Unions, scientists speak up against nuclear submarine base

March 23, 2022
Australia has still not signed the Treaty on the Prohibition of Nuclear Weapons. Photo: Australian Lawyers for Human Rights

Unions, anti-war activists, scientists are among those speaking out against the federal government’s plan to build a nuclear-powered submarine base on the east coast.

The Maritime Union of Australia (Southern New South Wales) branch reiterated its anti-nuclear stand on March 7, saying Port Kembla is becoming a “critical transport hub” for “big and bold plans for renewable power generation and environmental improvements in the steelmaking process”. It said that a nuclear submarine base would push this “off course”.

Brisbane and Newcastle are also being considered.

The base, estimated at upwards of $10 billion, are part of the AUKUS military alliance which includes a fleet of nuclear-powered submarines.

The MUA criticised the government’s war mongering against China, saying “there are many other pressing and immediate needs” that require government expenditure and action.

Long-term anti-nuclear activist and South Coast resident Helen Caldicott told the ABC on March 8 that a base at Port Kembla would mean “huge amounts of money being spent” on making Australia a target.

Wollongong City Council has been a nuclear-free zone since 1980. Wollongong Lord Mayor Gordon Bradbery told the ABC that “a sizeable proportion of the community” opposes a nuclear submarine base. However, he seemed to leave the option open telling the Illawarra Mercury “more works needs to be done”.

Arthur Rorris, South Coast Labor Council secretary, told a Newcastle protest on March 13 that the submarine bases threaten coastal communities. “This is arguably the biggest single spending decision in Australian history and it was made without any public scrutiny.”

Hunter Workers secretary Leigh Shear, who also addressed the protest, said he was confident that working people of the region will ensure Newcastle remains a nuclear-free zone.Newcastle’s Labor Lord Mayor Nuatali Nelmes also opposes a nuclear base and reiterated the city’s nuclear-free declaration.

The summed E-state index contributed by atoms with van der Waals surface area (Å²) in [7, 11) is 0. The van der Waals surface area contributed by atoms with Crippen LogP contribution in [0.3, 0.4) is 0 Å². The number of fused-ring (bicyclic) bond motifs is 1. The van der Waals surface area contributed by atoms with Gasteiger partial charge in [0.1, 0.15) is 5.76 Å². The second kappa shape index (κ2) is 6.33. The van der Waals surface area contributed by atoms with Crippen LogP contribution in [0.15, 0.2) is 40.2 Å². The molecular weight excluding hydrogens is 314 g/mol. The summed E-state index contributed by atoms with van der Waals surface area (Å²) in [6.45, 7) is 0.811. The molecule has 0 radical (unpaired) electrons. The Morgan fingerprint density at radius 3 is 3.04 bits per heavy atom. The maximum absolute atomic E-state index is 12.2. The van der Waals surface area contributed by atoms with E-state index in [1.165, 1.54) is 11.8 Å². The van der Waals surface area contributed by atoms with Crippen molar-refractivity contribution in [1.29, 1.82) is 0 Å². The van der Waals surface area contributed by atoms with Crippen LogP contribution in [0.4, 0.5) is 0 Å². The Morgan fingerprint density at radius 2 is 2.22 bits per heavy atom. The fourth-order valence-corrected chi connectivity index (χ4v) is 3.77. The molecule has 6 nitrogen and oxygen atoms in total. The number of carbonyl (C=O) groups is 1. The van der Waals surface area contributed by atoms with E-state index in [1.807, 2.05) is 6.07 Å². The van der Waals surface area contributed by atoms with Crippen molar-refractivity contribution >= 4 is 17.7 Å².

Newcastle City Liberal councillor Callum Pull moved a motion on March 22 to support the base but only he and Independent Councillor John Church Pull supported it. During the debate, Pull accused Labor and the Greens of “being in bed with the Socialist Alliance”.

Niko Leka, a NSW Senate candidate for Socialist Alliance, congratulated Labor and Greens councillors for supporting the community. “Newcastle has a proud history of being nuclear free,” he told Green Left.

“This gambit to wedge Labor has not worked,” Leka said, adding that council recently affirmed its nuclear-free status, including welcoming the United Nations Treaty on the Prohibition of Nuclear Weapons.

“The whole of Australia should be nuclear free. Nuclear submarines would open the door to the nuclear industry and nuclear weapons manufacturers. Any harbour in which they are stationed would also become a United States military base.”

Marine scientist Lisa-ann Gershwin told The Guardian on March 11 that Brisbane is “close to the absolute worst place” for a nuclear submarine base and that a nuclear submarine fleet there would “inevitably” be forced into emergency shutdown by swarms of jellyfish. A US nuclear-powered aircraft carrier went into emergency shutdown after sucking thousands of jellyfish into its coolant system in 2006.

While federal Labor criticised Scott Morrison’s base announcement, it has refused to rule out the three locations. Labor supports AUKUS and an increase in spending on weapons.

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